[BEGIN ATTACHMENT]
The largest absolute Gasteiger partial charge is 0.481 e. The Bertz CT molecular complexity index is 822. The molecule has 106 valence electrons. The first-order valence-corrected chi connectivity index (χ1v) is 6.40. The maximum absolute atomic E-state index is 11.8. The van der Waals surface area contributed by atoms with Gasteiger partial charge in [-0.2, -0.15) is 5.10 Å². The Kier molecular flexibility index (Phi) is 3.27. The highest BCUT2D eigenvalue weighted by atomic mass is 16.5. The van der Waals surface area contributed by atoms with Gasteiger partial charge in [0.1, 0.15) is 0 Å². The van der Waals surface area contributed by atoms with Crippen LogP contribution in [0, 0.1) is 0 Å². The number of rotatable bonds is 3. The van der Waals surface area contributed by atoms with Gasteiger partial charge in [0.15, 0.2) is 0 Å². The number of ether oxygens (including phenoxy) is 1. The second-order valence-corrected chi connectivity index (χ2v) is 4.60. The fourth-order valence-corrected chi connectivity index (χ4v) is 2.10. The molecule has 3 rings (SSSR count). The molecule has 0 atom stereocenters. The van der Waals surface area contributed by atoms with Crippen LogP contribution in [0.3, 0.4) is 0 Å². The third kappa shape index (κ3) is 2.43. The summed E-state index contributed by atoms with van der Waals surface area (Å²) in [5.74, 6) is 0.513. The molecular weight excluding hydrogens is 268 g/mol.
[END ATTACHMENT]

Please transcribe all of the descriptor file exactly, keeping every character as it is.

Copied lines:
The largest absolute Gasteiger partial charge is 0.481 e. The Bertz CT molecular complexity index is 822. The molecule has 106 valence electrons. The first-order valence-corrected chi connectivity index (χ1v) is 6.40. The maximum absolute atomic E-state index is 11.8. The van der Waals surface area contributed by atoms with Gasteiger partial charge in [-0.2, -0.15) is 5.10 Å². The Kier molecular flexibility index (Phi) is 3.27. The highest BCUT2D eigenvalue weighted by atomic mass is 16.5. The van der Waals surface area contributed by atoms with Gasteiger partial charge in [0.1, 0.15) is 0 Å². The van der Waals surface area contributed by atoms with Crippen LogP contribution in [0, 0.1) is 0 Å². The number of rotatable bonds is 3. The van der Waals surface area contributed by atoms with Gasteiger partial charge in [0.15, 0.2) is 0 Å². The number of ether oxygens (including phenoxy) is 1. The second-order valence-corrected chi connectivity index (χ2v) is 4.60. The fourth-order valence-corrected chi connectivity index (χ4v) is 2.10. The molecule has 3 rings (SSSR count). The molecule has 0 atom stereocenters. The van der Waals surface area contributed by atoms with Crippen LogP contribution in [0.3, 0.4) is 0 Å². The third kappa shape index (κ3) is 2.43. The summed E-state index contributed by atoms with van der Waals surface area (Å²) in [5.74, 6) is 0.513. The molecular weight excluding hydrogens is 268 g/mol.